Yes, You Are Your Brother's Keeper.
The Sixth Monday of Ordinary Time.
Lessons from the primary feria, according to the ordinary form of the Roman Rite:
• Genesis 4: 1-15, 25.
• Psalm 50: 1, 8, 16-17, 20-21.
• Mark 8: 11-13.
Septuagesima Monday; and, the Commemoration of Saint Simeon, Bishop & Martyr.*
Lessons from the dominica,** according to the extraordinary form of the Roman Rite:
• I Corinthians 9: 24-27; 10: 1-5.
• [Gradual] Psalm 9: 10-11, 19-20.
• [Tract] Psalm 129: 1-4.
• Matthew 20: 1-16.
If a Mass for the commemoration is taken, lessons from the common "Státuit…" of a Martyr Bishop:
• James 1: 12-18.
• [Gradual] Psalm 88: 21-23.
• [Tract] Psalm 20: 3-4.
• Luke 14: 26-33.
9:11 AM 2/18/2019 — While the Gospel lessons last week and this week seem perfunctory and brief, the first lessons during these days have been taking us through the Book of Genesis: the story of the creation, the fall of man and, today, the saga of Cain and Able. Whether these opening chapters of the first book of the Bible are real or a parable is—believe it or not—not all that important; what is important is that we understand what they teach us about God, ourselves and our relationship to Him.
Both accounts of the creation of the world—one stretched out over seven days and the other having it all done at once—describe a created world that’s perfect in every way. Man, too, is perfect, but he’s created with a free will because the love and friendship of someone who is not free is meaningless; and, God and man were friends in the early verses, walking together in the cool of the evening. But then, disobedience and betrayal. What was the sin of Adam and Eve? It wasn't just eating an apple that, for totally arbitrary reasons, was forbidden to them; the fruit was from the Tree of the Knowledge of Good and Evil, and the act of eating it symbolizes the attempt to take away from God the power to decide good from evil and decide it for ourselves; in other words, the sin of Adam was the sin of wanting to be God, repeated in each one of us every time we set aside God’s law and decide for ourselves what’s right and wrong. That’s why it’s called the “Original Sin,” because all sin stems from it. And man paid a penalty, as the Book of Genesis tells us: our food and livelihood are no longer supplied by God, but by the sweat of our brow; the nakedness of our bodies ceases to be a thing of beauty and becomes a source of temptation; even the pain of a woman in childbirth, Genesis tells us, is the result of that one first sin. So terrible is that sin—usurping the authority of God and deciding for ourselves the difference between right and wrong—that its effects are passed on through every generation, which is why we are born in this state of Original Sin.
And as the story of Genesis unfolds, it’s clear to see that, from the point of the Original Sin on, it’s all downhill from there. Today’s account, in which Cain kills his brother, is the first illustration of the consequences of rejecting God’s sovereignty over right and wrong, resulting in the envy of inequality, in which a man decides his own worth based on what he perceives someone else to have, the metaphorical lesson being that there’s no such thing as a victimless sin, no matter how private.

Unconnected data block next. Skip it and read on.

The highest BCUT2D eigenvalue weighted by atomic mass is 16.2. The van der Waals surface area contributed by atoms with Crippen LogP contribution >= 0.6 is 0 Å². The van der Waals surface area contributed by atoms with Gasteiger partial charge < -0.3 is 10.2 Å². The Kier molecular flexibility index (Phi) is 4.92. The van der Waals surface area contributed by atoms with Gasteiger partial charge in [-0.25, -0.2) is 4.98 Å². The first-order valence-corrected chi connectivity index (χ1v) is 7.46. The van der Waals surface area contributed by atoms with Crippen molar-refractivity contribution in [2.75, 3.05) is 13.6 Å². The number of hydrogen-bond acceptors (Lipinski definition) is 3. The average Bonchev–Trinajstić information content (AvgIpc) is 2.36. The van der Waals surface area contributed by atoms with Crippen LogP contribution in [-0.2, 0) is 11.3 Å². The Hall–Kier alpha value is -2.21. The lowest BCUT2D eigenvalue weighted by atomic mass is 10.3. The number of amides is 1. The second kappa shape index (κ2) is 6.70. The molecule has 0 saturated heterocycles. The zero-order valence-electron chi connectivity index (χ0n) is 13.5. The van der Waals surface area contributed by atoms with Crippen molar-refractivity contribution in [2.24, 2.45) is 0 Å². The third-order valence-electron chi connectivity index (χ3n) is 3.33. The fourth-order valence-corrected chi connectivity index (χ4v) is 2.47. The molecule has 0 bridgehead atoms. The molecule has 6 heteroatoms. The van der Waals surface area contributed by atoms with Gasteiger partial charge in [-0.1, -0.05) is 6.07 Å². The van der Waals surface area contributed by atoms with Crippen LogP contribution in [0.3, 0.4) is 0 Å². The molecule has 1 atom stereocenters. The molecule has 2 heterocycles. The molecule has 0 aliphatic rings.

When Cain asks God the satirical question, “Am I my brother’s keeper?” God doesn’t answer him directly because He knows that Able is dead; but, the answer to the question is “Yes, I am my brother’s keeper,” and not just in the sense that I need to take care of him and watch out for him and give him a hand-out when he’s down-and-out, not that those aren’t good things to do; what it really means is that we’re all members of the Body of Christ, and any one member of that Body who falls afoul of God weakens and wounds the whole, even if his sin is unknown.
All of us, of course, are sinners; and, as we see ourselves in the sin of Cain we are consoled by the fact that, while there are certainly consequences for Cain in what he’s done, those consequences are not fatal. The actual forgiveness of sin doesn’t come to exist until God, in the person of Christ, offers Himself on the cross, but the blueprint of redemption is already clear.
The Body of Christ is more than just the sum of its individual members; and, as we are united together in this Eucharistic Sacrifice, let us ask our Blessed Lord to always remind us that keeping ourselves free from sin, and seeking out penance and absolution when we fall, is not just a duty we owe to God, but also to one another as members of the one Body of Christ.
* In the extraordinary form of the Roman Rite, yesterday was the first day of the pre-Lenten season known as Septuagesima, named after the first of the three Sundays that comprise it. The purple of Lent is already worn, and the Gradual psalm is supplimented by an additional psalm called the Tract, with the Alleluia already suppressed. In English speaking countries, this season is sometimes called “Shrovetide,” because it ends on the Tuesday before Ash Wednesday, which is often called “Shove Tuesday.” A pre-Lenten season is preserved in every Christian Church that has a serious liturgical tradition, even the more traditional brands of the Anglican and Lutheran communions; in the Churches of the Byzantine Tradition, it's called the Triodion. It was eliminated in the ordinary form of the Roman Rite during the reforms following the Second Vatican Council, making the ordinary from the only major liturgical tradition not to observe it in some way.
It is commonly believed that the Simeon honored on this day was a close relative of the Mother of God. According to legend, he succeeded the Apostle James as Bishop of Jerusalem, and was crucified under Trajan in AD 106 when he was 102 years of age.
** In the extraordinary form, on ferias outside privileged seasons, the lessons come from the previous Sunday.